UM welcomes the first postdoctoral fellows of the Anti-Racism Collaborative

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The University of Michigan welcomes the first two postdoctoral fellows as part of its new anti-racism collaboration.

Dominique Adams-Santos will work with Celeste Watkins-Hayes at the Gerald R. Ford School of Public Policy as Associate Director of the new Center for Racial Justice.

The Laura-Ann Jacobs Fellowship is in partnership with the Stepping uP Against Racism and Xenophobia project, co-directed by Deborah Rivas-Drake, professor of education and psychology, and Enrique Neblett, professor of public health.

Housed at the National Center for Institutional Diversity, the Anti-Racism Collaborative is one of three components of Provost Susan M. Collins’ Anti-Racism Initiative. Its function is to strengthen research and scholarly engagement around anti-racism at UM, through mechanisms such as support for anti-racism-focused postdoctoral fellowships, faculty and student research grants, seminars and symposia and interdisciplinary university collaborations.

“The collaboration was created to build on and elevate the work of existing anti-racism research and scholarship at UM, to support public engagement around this expertise, and to promote cross-disciplinary and cross-generational exchange” , said NCID Director Tabbye Chavous. “New postdoctoral fellows will benefit from both this shared sense of community and the goal of dismantling systemic racism, while being important contributors.

Adams-Santos is a qualitative researcher focusing on issues of race, sexuality, and intimacy in the digital age. Specifically, she uses urban and digital ethnographic methods to understand how individuals navigate the racial, gender, and sexual politics of digital and urban landscapes in their search for intimacy and community. As a queer woman of color, Adams-Santos is particularly invested in mapping the contours of placemaking among racialized and gendered sexual minorities, the subject of her dissertation project.

As Associate Director of CRJ, Adams-Santos will expand conversation and knowledge about the complex intersections of race and public policy, and create a vibrant and diverse community of leaders, scholars, and students engaged in the social justice work, with a focus on race equity and intersectional justice.

“As a Collaborative Against Racism Postdoctoral Fellow, Dr. Adams-Santos brings her deep sociological knowledge, intersectional feminist perspective, and passion for social justice to the table to cultivate relationships, opportunities, and initiatives at the Center. for racial justice,” said Watkins-Hayes, director of the center and academic professor of diversity and social transformation at the Ford School. “His expertise at the intersection of race, gender and sexuality provides an important perspective to the project of advancing racial justice in public policy.”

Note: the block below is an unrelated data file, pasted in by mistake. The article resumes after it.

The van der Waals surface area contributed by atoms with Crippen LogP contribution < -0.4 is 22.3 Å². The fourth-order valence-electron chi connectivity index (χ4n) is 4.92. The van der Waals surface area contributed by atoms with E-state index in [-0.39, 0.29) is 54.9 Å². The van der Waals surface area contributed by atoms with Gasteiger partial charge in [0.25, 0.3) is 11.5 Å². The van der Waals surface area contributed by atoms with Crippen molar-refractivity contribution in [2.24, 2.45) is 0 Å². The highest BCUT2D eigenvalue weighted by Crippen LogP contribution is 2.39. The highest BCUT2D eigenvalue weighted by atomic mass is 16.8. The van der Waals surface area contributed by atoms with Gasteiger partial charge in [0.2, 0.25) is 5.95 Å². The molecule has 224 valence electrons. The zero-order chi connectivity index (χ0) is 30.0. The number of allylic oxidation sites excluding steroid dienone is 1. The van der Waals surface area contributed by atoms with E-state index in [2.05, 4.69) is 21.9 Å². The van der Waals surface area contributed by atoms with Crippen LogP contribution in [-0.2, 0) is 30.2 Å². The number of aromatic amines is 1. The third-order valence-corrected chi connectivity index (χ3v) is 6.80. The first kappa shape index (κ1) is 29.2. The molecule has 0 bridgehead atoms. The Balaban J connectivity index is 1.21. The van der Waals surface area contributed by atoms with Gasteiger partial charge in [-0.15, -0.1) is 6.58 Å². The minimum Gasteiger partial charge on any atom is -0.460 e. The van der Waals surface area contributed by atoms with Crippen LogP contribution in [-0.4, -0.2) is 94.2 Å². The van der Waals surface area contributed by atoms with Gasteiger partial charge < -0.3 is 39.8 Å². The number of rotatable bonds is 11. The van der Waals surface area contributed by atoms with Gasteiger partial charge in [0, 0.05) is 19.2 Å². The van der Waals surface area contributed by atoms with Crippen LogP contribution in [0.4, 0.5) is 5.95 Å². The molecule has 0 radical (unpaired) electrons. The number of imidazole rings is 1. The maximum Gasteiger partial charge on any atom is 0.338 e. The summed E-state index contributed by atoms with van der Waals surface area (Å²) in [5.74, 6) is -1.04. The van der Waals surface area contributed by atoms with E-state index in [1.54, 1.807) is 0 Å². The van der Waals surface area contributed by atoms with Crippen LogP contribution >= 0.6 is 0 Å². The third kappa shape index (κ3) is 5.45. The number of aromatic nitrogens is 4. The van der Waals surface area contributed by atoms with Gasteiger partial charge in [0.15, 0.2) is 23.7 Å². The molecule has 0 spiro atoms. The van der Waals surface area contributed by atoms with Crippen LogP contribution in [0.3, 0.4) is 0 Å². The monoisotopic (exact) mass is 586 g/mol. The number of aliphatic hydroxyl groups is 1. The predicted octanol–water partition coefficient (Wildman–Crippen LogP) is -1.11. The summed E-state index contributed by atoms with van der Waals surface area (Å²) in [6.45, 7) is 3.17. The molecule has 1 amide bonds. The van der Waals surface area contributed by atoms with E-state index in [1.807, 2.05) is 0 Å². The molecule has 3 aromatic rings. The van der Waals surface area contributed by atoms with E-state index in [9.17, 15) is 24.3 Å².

Jacobs bases her work on the qualities of creativity, compassion, and connection, and her research focuses on how people learn their identity, how they choose to share their stories, and how they leave their mark on the world. Her current work revolves around how people, individually and collectively, translate stated commitments to justice into actions for social change.

In partnership with the SPARX co-leads, Jacobs will develop, design and launch a public knowledge exchange center on racism and xenophobia in childhood and adolescence.

“Dr. Jacobs brings critical expertise as a former K-12 teacher and as a scholar studying how to prepare teachers to adopt anti-racist pedagogy as a liberating practice in education. His perspective interdisciplinary and creative is a tremendous asset to the SPARX effort and will drive us to develop innovative strategies to meet the needs of young people in schools and communities – to meet them where they are,” said Rivas-Drake.

The Anti-Racism Collaborative is currently inviting applications for a third postdoctoral fellow, in partnership with the Du Bois-Mandela-Rodney Postdoctoral Fellowship in the Department of African American and African Studies.

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